Healthdirect Free Australian health advice you can count on.

Medical problem? Call 1800 022 222. If you need urgent medical help, call triple zero immediately

healthdirect Australia is a free service where you can talk to a nurse or doctor who can help you know what to do.

beginning of content

Questions to ask before taking a medicine

7-minute read

Key facts

  • You have the right to ask your pharmacist or GP about the medicines you are prescribed.
  • It’s important to be aware of the side effects of medicines.
  • Some medicines work almost immediately, but with others, it may be weeks before you notice a difference.
  • Ask your doctor or pharmacist if the medicine is on the PBS. If it's not, you will need to pay the full price.

Asking questions about your treatment or medicine is important to help you understand your options.

You have a right to ask your pharmacist or doctor about the medicines you are prescribed, so don't feel shy. It also helps you to know what to expect if you take a medicine, stop taking it or don't take it at all.

Here are some key questions to ask your doctor or pharmacist before taking a medicine.

ASK YOUR DOCTOR — Preparing for an appointment? Use the Pain Question Planner to prepare for your doctor’s appointment.

What are the likely benefits of taking this medicine?

Medicines work in different ways. Some medicines may reduce some or all of the symptoms of an illness; others may prevent illness or complications.

Ask your doctor what benefits you can expect from the medicine, and then think about what those benefits mean to you.

What side effects should I be aware of?

Side effects are unwanted effects of a medicine. All medicines can cause side effects, but not everybody will experience them. It’s important to be aware of the side effects of medicines so that you know what to do if you experience them.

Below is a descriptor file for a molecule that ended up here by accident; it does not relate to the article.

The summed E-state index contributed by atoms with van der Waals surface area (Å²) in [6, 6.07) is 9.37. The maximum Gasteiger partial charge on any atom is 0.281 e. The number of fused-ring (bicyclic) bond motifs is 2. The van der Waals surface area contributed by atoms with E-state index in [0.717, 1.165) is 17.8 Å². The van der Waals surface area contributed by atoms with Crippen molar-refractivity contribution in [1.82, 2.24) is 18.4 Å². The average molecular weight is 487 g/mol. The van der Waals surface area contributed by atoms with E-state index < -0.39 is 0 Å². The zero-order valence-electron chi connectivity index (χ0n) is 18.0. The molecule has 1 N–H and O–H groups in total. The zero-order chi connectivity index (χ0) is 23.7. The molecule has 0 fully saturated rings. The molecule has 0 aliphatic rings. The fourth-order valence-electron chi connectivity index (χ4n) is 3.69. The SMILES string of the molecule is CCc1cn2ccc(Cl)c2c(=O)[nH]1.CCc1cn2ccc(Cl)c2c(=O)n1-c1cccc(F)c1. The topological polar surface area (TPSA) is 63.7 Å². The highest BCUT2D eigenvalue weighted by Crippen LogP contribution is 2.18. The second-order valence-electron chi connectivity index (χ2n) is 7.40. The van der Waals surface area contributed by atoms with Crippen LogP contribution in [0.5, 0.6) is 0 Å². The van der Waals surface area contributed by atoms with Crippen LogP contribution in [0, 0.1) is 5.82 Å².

Ask your doctor about:

  • common side effects — these side effects are usually less serious but more common
  • serious side effects — these side effects occur less frequently but may have a greater impact

It’s a good idea to ask your doctor about possible interactions with other medicines. You can also get information about side effects from the consumer medicine information (CMI) leaflet that comes with all prescription and pharmacist-only medicines.

What would happen if I didn't take this medicine?

You might decide you don't want to take a medicine your doctor has prescribed. You might also think you don't want to risk the side effects, you can't afford it, or you'll 'get better anyway'.

This is your right. But some conditions will get worse and perhaps cause permanent damage to your health if you don't take a prescribed medicine.

How will I know if the medicine is working and how long will that take?

Some medicines, including pain-relief medicines, work almost immediately but with others, such as antidepressants, it may be weeks before you notice a difference.

Before you start taking a medicine, ask your doctor or pharmacist how long it will take for the medicine to start working and how will you know if it is working.

What other treatment options are available?

There may be other medicines to consider for your condition. Some medicines may be more effective but have a greater risk of side effects.

It is important to weigh up the benefits and risks for each medicine option. The cost of the medicines may also vary widely, so you may want to ask if there are more affordable alternatives.

In some cases, medicine may not be the only or best approach to improving your condition. Sometimes lifestyle changes, such as quitting smoking, losing weight (if you are overweight) and physical activity, may be effective treatments.

For some conditions, there might be other options such as physiotherapy, counselling or surgery.

FIND A HEALTH SERVICE — The Service Finder can help you find doctors, pharmacies, hospitals and other health services.

How do I take the medicine and for how long?

Medicines come in many forms, including tablets, capsules, powders, liquids, patches, inhalations and suppositories.